Mesostic (“Dancer/Suc/Hands…”) by John Cage

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A compelling animation of a visual poem, one of John Cages’s mesostics, by Federica Cristiani. She writes:

In this video I try to create a perfect balance between music and video. The letters appear following the beat of the music. My purpose is to create a perfect synesthesia within sound and typography.

This particular text was also included in a musical composition for solo voice, Sixty-Two Mesostics Re Merce Cunningham.

Nothing as Quiet as a House by Sarah Hymas

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This film by Maya Chowdhry is “a lyrical exploration of a poem by Sarah Hymas.” The voiceover is by Beth Allen, and the director of photography is Mark Rickitt. For more of Sarah Hymas’ writing, visit her blog Echo Soundings.

GoldenBricks by Koniclab (Rosa Sánchez and Alain Baumann)

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An interesting experimental videopoem by Koniclab: Rosa Sánchez (director) and Alain Baumann (sound) of the Barcelona-based Kònic thtr. Here’s the description on Vimeo:

Video Poem. Words are appearing on screen, as thin and fragile looking poles move and change to letter shapes. In contrast, we hear the sound of a synthetic and neutral voice, reading and extract of the manifesto from the Mortgage Victims Platform (Plataforma de Afectados por la Hipoteca) who is a movement in Spain whose members have managed to stop evictions by physically standing in front of doors. Estimations are that since the beginning of the crisis in Spain, over 170.000 evictions have taken place in Spain.
In the background, the comforting sound of a shop and its cash register.

Uite cum ne mai rotunjim / See how we complete ourselves by Doina Ioanid

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Marc Neys (A.K.A. Swoon) writes in a blog post about this video that it grew out of a face-to-face meeting with the author, Romanian poet Doina Ioanid, at the Felix Poetry Festival in Antwerp earlier this year.

After the festival I asked her and her translator Jan Mysjkin if I could make a video for one of my favourites of her performance [...] The images of this piece were taken from ‘Lost landscapes of Detroit’ (Prelinger Archives) and I re-edited them, adding an extra layer of colour and light.
The result is a short (moody) piece.

The reading is by the author, the English translation is by Jan H. Mysjkin, and there are two other versions, one with Dutch titling and one with French.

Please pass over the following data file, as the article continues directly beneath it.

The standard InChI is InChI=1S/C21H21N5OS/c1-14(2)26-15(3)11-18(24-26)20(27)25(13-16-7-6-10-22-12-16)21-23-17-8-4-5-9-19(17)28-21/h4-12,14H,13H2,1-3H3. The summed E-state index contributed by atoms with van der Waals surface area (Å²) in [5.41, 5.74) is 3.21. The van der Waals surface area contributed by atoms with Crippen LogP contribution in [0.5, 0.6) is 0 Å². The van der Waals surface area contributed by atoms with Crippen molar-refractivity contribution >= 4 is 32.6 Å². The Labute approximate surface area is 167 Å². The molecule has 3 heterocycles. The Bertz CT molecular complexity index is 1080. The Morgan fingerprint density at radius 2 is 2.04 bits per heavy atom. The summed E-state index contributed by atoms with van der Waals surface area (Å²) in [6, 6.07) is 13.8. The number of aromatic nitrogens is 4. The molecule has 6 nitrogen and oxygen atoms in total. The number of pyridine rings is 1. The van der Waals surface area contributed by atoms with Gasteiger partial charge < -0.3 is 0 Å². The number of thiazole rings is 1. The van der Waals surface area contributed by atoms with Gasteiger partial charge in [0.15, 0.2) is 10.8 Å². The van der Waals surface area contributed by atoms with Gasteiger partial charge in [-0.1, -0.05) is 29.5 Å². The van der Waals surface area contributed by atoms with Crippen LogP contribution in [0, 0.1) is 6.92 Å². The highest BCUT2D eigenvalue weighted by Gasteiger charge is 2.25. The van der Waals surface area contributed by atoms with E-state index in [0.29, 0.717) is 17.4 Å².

To me, the ability to present a poem in multiple languages is one of the best and most under-appreciated uses for videopoetry/filmpoetry, which is itself already something of a translation. I’ve always loved bilingual editions of poetry with the original language on the facing page, but it’s so much better to be able to hear the original while seeing an English version, the two linked and in some ways brought closer together by a filmmaker’s vision (usually including a good soundtrack, as here).

Ice Hotel by Gaia Holmes

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James Starkie directs. “Created as part of a collaboration between Bokeh Yeah! and Comma Press, based on a poem by Gaia Holmes.”

Jesse James by GennaRose Nethercott

Performance poems illustrated with live-action sequences aren’t perhaps as common as they should be. This is a particularly well-made example of the genre. In the too-brief Vimeo description, the video is credited equally to Wyatt Andrews (who also plays Jesse James), GennaRose Nethercott (the poet) and Ian McPherson.

Take Me to the City by Lucy English

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A film by Jon Conway of immprint graphic design, who notes:

The poem, to me is a description of memories of a ‘City.’ As I read I felt as though the poet was conversing directly with me about her experiences. I tried to visualise what I saw, and how the words themselves impacted the poem. By combining colours, imagery, typography and audio spectrums, the piece reacts with the words of the poem, creating new colours, and visuals. I like to think that what the piece looks like is similar to the imagery our mind creates when we listen to a story for the first time.

Performance poet and novelist Lucy English, a Reader in Creative Writing at Bath-Spa University, is co-organizer of the Liberated Words Poetry Film Festival.